A Year of Some Significance РGeremie R. Barmé

The following essay by Geremie R. Barm√© originally appeared in the Review weekly supplement, The Australian Financial Review, 31st March 2006. Published without notes under the title “Historical Distortions”. Thanks to Mr. Barm√© for allowing CDT to reprint it here.

A Year of Some Significance

By Geremie R. Barmé

History matters. It matters in Australia where, in January this year, John Howard declared that the teaching of history in high schools is of national importance. He also claimed that, “too often, history has succumbed to a postmodern culture of relativism where any objective record of achievement is questioned or repudiated.” [1]

Just as the Prime Minister was exercising us with his historical lament, Hu Jintao, China’s president and the head of its ruling Communist Party, was also taking a stand on history, one that was against those who presume to question and repudiate official accounts of that country’s past. Leaders with a certain afflatus come to think that their tenure in power gives them a right not only to direct their nation’s future, but that it also bestows upon them a droit de seigneur over the past.

Hu took the extraordinary step of involving himself in the suspension and reorganization of Freezing Point (Bingdian), a leading magazine known for its thoughtful articles on politics, culture and society. In January, it was deemed that the editors had gone too far when they printed an incisive critique of the kind of biased historiography favoured by party propagandists and hack educators.

The offensive article was authored by Yuan Weishi, a noted historian at Zhongshan University in Guangzhou. Yuan expressed his dismay on reading some of China’s modern history high school textbooks. In them he found dangerous distortions of the historical record. Highly selective and ideologically-driven descriptions of events leading up to the infamous razing of the Garden of Perfect Brightness, the imperial Manchu demense outside Beijing which was destroyed by Anglo-French forces in 1860, and the Boxer rebellion of 1900, were not only incorrect but, Yuan warned, serve only to inflame nationalistic passions among impressionable teenagers. Yuan also cautioned that the irrational spirit guiding history teaching in China endangers the country’s mature and rational participation in the global community. He recalled that the xenophobic violence of the Red Guard generation was bred by just such a biased education. [2]

Inculcated with a sense of patriotic ire through their school days, and convinced that the outside world was a malevolent enemy set on corrupting the purity of China’s revolution, the Red Guards attacked all things foreign during the early months of the Cultural Revolution in 1966. Countless people would lose their lives in the ensuing m√™l√©e, although today very few people will admit to being involved with murder. The US-based writer Rae Yang is one of a handful of former Red Guards who is candid about her past. She recalls that her teachers were astounded by the visceral fury of the young rebels. Why should they have been so surprised that we acted like wolves, she asks. After all, we had all been fed on a constant diet of wolves’ milk at school. [3]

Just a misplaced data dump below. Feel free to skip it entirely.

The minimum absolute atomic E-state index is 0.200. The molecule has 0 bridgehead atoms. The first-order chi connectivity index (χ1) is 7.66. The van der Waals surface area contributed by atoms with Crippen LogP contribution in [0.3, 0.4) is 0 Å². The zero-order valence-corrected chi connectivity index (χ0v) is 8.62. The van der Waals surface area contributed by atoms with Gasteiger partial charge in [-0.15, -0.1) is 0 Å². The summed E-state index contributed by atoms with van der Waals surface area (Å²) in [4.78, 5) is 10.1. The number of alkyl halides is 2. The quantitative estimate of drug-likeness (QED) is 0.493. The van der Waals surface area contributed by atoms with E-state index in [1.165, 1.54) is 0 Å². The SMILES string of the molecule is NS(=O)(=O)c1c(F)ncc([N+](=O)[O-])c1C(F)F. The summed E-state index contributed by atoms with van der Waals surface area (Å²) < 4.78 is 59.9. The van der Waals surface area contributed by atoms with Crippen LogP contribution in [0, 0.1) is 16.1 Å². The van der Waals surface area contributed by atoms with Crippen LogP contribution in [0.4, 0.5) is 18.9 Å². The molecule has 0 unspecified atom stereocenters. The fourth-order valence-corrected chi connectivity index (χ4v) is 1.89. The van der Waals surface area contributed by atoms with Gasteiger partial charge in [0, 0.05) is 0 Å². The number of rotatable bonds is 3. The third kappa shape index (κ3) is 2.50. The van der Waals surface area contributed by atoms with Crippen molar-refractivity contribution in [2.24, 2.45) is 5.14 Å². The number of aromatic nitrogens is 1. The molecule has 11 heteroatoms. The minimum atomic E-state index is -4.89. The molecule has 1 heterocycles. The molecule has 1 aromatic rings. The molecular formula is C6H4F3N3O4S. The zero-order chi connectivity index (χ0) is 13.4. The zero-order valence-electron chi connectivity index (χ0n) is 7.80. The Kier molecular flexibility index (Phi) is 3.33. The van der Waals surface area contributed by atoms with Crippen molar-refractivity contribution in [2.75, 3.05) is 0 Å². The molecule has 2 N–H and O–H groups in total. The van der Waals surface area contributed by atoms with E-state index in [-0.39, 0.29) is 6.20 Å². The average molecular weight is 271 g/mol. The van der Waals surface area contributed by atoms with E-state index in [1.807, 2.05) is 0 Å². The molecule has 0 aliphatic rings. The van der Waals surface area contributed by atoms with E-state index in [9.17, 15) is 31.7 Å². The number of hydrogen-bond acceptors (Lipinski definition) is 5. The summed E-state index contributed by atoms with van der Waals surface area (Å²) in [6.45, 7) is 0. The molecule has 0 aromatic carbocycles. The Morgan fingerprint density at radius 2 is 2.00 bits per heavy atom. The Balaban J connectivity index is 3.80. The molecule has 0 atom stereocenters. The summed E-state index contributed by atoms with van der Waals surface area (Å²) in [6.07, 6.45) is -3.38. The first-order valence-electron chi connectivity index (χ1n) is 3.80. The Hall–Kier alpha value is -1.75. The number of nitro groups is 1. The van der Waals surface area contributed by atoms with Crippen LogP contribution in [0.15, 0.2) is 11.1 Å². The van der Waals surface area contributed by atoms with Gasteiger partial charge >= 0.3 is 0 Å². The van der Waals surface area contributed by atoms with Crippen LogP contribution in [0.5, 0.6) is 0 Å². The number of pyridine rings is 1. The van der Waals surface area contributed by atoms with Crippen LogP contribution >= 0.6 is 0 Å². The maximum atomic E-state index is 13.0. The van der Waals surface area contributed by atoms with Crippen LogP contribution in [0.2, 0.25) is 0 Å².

In his article on teaching history in China today, Yuan Weishi observes with dismay that “Our children are still being fed wolves’ milk!”

II

April 5 next week is Chinese All-souls Day (Qingming Jie), a hallowed festival for remembering the dead. On that day thirty years ago thousands of people gathered in Tiananmen Square to mourn for the late Premier Zhou Enlai (he had died on 8 January that year). But they were also there to protest against Zhou’s enemies, the revolutionary extremists later known as the Gang of Four, and even Mao Zedong himself. “The people weep while jackals laugh,” read one of the many protest poems stuck up on the Monument to the People’s Heroes in the centre of the Square. Those protests, spontaneous, sorrowful, and unprecedented, were soon crushed and the participants denounced as counter-revolutionaries.

To this day, people still debate just when the Cultural Revolution and the experiment with radical socialism that it represented came to an end. For many, the denouement came not with Mao’s death in September 1976, or the arrest of the Gang of Four the following month. Rather it was the Tiananmen Incident of 5 April 1976, a sullen protest enveloping the symbolic heart of Maoist China, that marked the bankruptcy of the Great Helmsman’s ideas more clearly than any other event.

Eventually, the Tiananmen Incident would be lauded by party leaders who came to power after Mao. They claimed the popular outrage aimed against the Gang of Four and their august backer as part of their political capital; they hinted that new freedoms would change China forever. They made no similar claim over the outpouring of grievances against the Communist Party-and themselves-that had occurred ten years earlier, during the early months of the Cultural Revolution, a momentous event that marks its fortieth anniversary this year.

In official commemorations of that era of chaos this year, it is most likely that the party’s commentators will sidestep the fact that, intermixed with the calculated violence and youthful anarchy of 1966, there were also moments of genuine popular protest aimed against a corrupt and unresponsive one-party dictatorship. That raw mass outrage remains unsettling for China’s authorities today.

Yu Luowen was a youthful activist and publisher at the time. He sums up what happened in the following way: “The people in power had always suppressed the masses, while taking good care of themselves. So when Mao said to overthrow ‘officials taking the capitalist road’, all those in authority were dumped. The masses couldn’t care less who was taking what road. Initially at least, it was liberating.” [4]